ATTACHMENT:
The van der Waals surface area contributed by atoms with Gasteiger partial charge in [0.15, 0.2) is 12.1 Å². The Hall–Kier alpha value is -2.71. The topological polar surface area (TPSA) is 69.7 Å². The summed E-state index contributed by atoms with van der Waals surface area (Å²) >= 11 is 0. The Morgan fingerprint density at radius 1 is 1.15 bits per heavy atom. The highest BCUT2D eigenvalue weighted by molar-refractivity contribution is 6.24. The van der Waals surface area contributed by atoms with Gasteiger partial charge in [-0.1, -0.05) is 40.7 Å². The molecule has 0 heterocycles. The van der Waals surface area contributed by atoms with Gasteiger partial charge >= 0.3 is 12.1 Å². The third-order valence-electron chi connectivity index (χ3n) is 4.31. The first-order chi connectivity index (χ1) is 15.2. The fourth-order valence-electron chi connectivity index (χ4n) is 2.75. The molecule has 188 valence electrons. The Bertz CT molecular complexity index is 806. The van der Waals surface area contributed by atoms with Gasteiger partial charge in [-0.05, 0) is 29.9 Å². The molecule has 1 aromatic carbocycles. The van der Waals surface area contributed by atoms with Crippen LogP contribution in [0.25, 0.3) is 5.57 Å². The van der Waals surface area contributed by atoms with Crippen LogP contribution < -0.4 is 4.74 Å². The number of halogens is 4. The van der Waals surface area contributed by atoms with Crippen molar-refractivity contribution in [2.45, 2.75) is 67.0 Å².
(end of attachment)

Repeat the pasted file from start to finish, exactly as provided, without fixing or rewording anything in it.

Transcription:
The van der Waals surface area contributed by atoms with Gasteiger partial charge in [0.15, 0.2) is 12.1 Å². The Hall–Kier alpha value is -2.71. The topological polar surface area (TPSA) is 69.7 Å². The summed E-state index contributed by atoms with van der Waals surface area (Å²) >= 11 is 0. The Morgan fingerprint density at radius 1 is 1.15 bits per heavy atom. The highest BCUT2D eigenvalue weighted by molar-refractivity contribution is 6.24. The van der Waals surface area contributed by atoms with Gasteiger partial charge in [-0.1, -0.05) is 40.7 Å². The molecule has 0 heterocycles. The van der Waals surface area contributed by atoms with Gasteiger partial charge >= 0.3 is 12.1 Å². The third-order valence-electron chi connectivity index (χ3n) is 4.31. The first-order chi connectivity index (χ1) is 15.2. The fourth-order valence-electron chi connectivity index (χ4n) is 2.75. The molecule has 188 valence electrons. The Bertz CT molecular complexity index is 806. The van der Waals surface area contributed by atoms with Gasteiger partial charge in [-0.05, 0) is 29.9 Å². The molecule has 1 aromatic carbocycles. The van der Waals surface area contributed by atoms with Crippen LogP contribution in [0.25, 0.3) is 5.57 Å². The van der Waals surface area contributed by atoms with Crippen LogP contribution < -0.4 is 4.74 Å². The number of halogens is 4. The van der Waals surface area contributed by atoms with Crippen molar-refractivity contribution in [2.45, 2.75) is 67.0 Å².